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Robinhood could learn a thing or two from Warren Buffett

A series of skirmishes thrust Robinhood’s growing pains into public view once again this week, underscoring the company’s mounting policy risks.

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A series of skirmishes thrust Robinhood‘s growing pains into public view once again this week, underscoring the company’s mounting policy risks.

A week ago, the online brokerage was criticized by the most respected investor in America, Warren Buffett, who worried that the platform caters to a gambling instinct and turns stocks into casino chips.

A day later, Robinhood blasted the “elites,” who it believes are standing in the way of open market access.

“If the last year has taught us anything, it is that people are tired of the Warren Buffetts and Charlie Mungers of the world acting like they are the only oracles of investing,” Jacqueline Ortiz Ramsay, Robinhood head of public policy communications, wrote in a blog post.

Then on Tuesday, Robinhood’s nascent crypto trading service temporarily crashed amid a frenzy for dogecoin. (For the uninitiated, dogecoin is a cryptocurrency created as a joke that is an homage to a meme of a Shiba Inu.) Robinhood was later forced to defend itself against an accusation that it was a “dogecoin whale” that holds around $25 billion of the cryptocurrency.

Gary Gensler, chairman of the SEC, testified before the House Financial Services Committee on Thursday about the risks posed by Robinhood.

Like Buffett, Gensler is concerned that platforms like Robinhood turn stocks into a game, prompting users to make more trades. This heightened activity is then made profitable through payment for order flow, a controversial practice of routing trades to market makers in exchange for cash.

Robinhood reportedly earned $331 million from payment for order flow in the most recent quarter. Of that, nearly two-thirds is said to have come from options trading.

Robinhood can write off Buffett, but not the SEC. And it would do well to heed the Oracle of Omaha’s advice: “We simply attempt to be fearful when others are greedy and to be greedy only when others are fearful.” There are many signs that we are living in greedy times, and that should make Robinhood fearful.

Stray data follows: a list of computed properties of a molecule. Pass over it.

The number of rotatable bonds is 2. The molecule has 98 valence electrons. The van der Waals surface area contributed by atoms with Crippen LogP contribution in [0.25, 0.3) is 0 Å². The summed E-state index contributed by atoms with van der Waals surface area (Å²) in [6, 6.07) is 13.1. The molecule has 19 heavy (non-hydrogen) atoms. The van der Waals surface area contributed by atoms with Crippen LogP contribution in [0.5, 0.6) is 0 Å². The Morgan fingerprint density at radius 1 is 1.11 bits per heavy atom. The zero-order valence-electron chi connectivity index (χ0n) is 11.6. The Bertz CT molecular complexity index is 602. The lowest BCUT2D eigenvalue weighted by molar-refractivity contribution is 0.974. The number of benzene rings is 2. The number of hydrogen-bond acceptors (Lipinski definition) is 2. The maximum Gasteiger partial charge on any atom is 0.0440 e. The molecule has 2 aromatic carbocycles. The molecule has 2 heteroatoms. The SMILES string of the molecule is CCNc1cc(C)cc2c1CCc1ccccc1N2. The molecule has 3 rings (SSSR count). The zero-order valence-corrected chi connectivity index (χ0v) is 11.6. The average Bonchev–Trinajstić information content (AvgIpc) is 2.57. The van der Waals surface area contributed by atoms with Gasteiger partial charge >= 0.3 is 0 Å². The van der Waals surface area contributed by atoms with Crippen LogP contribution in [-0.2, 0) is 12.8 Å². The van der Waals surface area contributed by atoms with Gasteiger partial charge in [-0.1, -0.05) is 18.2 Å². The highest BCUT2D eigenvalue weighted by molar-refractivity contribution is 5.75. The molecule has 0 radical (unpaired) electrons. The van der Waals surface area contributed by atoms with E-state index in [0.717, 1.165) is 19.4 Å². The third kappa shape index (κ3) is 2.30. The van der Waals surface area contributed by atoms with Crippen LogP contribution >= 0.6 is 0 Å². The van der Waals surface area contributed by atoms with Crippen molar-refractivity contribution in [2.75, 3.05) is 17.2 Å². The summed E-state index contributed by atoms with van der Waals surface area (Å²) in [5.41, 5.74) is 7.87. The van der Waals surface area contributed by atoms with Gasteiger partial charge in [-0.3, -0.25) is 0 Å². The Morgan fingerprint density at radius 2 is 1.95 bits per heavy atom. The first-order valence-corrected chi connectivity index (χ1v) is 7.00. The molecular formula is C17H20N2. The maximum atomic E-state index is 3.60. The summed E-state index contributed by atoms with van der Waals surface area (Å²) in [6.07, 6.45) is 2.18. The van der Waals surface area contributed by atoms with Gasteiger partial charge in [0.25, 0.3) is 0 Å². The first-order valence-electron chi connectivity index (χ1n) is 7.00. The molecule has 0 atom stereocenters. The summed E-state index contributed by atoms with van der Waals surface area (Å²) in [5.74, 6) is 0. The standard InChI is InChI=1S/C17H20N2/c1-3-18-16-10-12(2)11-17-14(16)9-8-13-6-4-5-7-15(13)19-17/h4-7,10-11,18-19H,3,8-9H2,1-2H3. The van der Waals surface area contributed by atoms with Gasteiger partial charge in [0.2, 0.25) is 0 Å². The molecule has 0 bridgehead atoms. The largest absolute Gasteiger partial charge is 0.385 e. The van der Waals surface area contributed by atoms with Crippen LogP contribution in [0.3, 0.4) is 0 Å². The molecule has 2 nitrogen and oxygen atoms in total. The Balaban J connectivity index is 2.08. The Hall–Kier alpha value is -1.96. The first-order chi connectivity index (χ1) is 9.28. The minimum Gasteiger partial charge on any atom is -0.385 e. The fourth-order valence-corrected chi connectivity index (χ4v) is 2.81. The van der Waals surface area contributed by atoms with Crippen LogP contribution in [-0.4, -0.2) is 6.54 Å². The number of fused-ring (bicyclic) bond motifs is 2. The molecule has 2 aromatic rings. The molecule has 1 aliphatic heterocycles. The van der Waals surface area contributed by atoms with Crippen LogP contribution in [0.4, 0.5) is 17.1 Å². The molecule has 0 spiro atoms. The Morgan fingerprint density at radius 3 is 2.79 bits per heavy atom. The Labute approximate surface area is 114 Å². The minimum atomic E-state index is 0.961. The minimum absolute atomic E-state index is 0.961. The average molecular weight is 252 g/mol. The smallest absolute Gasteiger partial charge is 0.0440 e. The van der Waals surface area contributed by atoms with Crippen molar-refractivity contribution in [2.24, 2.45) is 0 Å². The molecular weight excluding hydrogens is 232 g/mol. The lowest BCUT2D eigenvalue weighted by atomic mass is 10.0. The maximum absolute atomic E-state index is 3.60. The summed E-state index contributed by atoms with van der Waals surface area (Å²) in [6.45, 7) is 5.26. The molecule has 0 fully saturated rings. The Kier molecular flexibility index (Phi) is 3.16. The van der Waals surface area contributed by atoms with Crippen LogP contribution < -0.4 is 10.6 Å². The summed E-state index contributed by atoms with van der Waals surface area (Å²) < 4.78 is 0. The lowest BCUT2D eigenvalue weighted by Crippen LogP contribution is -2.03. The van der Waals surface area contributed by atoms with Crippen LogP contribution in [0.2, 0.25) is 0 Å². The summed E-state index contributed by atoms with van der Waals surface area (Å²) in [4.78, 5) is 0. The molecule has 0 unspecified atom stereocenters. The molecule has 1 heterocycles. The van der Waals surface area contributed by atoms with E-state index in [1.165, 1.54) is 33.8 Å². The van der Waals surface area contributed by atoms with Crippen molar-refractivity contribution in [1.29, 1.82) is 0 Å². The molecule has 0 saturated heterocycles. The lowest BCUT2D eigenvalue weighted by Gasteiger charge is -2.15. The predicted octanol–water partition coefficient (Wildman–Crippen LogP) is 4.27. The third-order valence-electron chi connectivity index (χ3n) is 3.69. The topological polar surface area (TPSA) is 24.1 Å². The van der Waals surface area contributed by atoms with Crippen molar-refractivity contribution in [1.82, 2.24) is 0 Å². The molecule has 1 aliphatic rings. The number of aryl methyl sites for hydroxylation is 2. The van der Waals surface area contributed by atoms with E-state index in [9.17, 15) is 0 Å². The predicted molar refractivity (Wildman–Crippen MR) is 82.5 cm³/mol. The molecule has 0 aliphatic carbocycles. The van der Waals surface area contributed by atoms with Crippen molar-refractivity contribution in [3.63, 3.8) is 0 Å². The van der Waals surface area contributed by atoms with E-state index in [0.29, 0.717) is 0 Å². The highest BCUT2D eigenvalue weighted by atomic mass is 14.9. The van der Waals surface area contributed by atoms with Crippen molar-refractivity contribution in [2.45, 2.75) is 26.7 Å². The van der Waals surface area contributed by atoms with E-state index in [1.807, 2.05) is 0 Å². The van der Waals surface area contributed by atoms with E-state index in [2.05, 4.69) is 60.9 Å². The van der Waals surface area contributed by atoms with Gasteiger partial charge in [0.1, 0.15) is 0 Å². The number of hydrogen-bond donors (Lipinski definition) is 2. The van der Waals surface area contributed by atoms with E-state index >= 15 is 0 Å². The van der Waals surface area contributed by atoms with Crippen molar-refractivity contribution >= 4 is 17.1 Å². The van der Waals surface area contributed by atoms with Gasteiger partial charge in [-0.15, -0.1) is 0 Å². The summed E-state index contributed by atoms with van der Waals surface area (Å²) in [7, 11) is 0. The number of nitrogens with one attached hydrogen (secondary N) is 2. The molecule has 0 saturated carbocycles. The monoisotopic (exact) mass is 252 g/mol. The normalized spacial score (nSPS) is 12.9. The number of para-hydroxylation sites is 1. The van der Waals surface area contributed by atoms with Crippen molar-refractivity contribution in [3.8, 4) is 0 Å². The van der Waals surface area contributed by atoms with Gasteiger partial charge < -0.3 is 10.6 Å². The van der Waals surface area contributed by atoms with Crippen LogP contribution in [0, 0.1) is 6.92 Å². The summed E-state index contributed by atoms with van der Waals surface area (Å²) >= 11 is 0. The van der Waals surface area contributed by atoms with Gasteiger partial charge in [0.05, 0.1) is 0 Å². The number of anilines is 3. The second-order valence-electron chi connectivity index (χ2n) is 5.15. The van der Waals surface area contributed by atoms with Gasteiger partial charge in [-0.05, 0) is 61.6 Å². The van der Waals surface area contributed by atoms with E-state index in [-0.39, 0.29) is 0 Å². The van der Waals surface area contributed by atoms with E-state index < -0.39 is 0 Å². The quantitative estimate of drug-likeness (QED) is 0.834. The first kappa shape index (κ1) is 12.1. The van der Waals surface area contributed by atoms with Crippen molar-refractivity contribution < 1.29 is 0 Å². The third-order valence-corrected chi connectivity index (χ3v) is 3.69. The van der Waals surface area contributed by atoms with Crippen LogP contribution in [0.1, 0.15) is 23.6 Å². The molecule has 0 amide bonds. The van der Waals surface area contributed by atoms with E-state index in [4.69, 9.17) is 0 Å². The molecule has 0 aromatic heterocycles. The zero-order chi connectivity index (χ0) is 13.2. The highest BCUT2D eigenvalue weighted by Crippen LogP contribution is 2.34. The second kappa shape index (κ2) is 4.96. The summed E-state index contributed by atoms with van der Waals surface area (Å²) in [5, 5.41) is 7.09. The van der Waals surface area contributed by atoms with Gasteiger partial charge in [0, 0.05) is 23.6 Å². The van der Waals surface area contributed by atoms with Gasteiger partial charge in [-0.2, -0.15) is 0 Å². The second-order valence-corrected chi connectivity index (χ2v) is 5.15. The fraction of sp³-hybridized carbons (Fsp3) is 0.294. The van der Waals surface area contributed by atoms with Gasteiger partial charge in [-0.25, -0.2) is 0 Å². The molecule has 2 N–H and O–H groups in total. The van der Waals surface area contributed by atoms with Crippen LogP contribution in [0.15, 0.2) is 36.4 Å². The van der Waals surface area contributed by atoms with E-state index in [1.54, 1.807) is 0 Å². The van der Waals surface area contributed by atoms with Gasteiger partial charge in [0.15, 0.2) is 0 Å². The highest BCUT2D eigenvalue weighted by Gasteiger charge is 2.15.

The Federal Reserve this week warned that frothy asset prices were “vulnerable to significant declines should investor risk appetite fall.” It’s not just public equities: Venture capital valuations grew sharply in the first quarter to build on last year’s already elevated figures, especially for large late-stage rounds, according to the latest PitchBook-NVCA Venture Monitor. As for cryptocurrencies, well, you know that story.

For better or worse, Robinhood has emerged as a home for the greedy. In a seemingly fearless market, its customer base has ballooned to more than 13 million.

As Robinhood prepares for an IPO later this year, the company might consider what will happen—and who might get blamed—if and when that greed turns to fear. In a stock rout, will the hordes of meme stock traders follow Buffett’s oft-quoted advice, or will they panic and sell?

A market correction could be a bloodbath for novice day traders, especially those who trade options or on margin. If the GameStop saga is any indication, regulators and politicians have already selected Robinhood as their favorite scapegoat.

Here’s a modest proposal: Instead of sparring with Buffett, the company could use its platform to encourage the sort of common sense behavior that he has long proselytized. Robinhood already knows how to do this. The company’s gamified interface can be used for good by implementing behavioral tricks that nudge people toward longer holding periods, diversified portfolios and other sensible goals.

Criticism aside, Robinhood has much to celebrate, and it deserves credit for introducing a new generation of investors to equities. Moreover, its plan that reportedly would allow users to participate in upcoming IPOs—including its own—could be revolutionary.

It is unclear how dependent Robinhood’s business model is on active trading, or whether it can wean itself off the fat checks that payment for order flow provides.

But the company’s upcoming S-1 filing should clarify the matter by showing just how important those order flow payments are. It may be that long-term investors aren’t a particularly good fit for Robinhood’s business.

Even if that’s the case, Robinhood would be wise to put its users’ financial health first, protecting both a generation of investors and its own self-interest.

As Buffett has said, “The most important thing to do if you find yourself in a hole is to stop digging.”

  • james-thorne.jpg
    Written by James Thorne
    James Thorne is a Seattle-based managing editor overseeing PitchBook’s venture capital coverage and data journalism initiatives. He previously reported for GeekWire, Reuters, CNBC and Source Media. A native of Colorado, James graduated from Boston College and received his master’s degree in business journalism from New York University.
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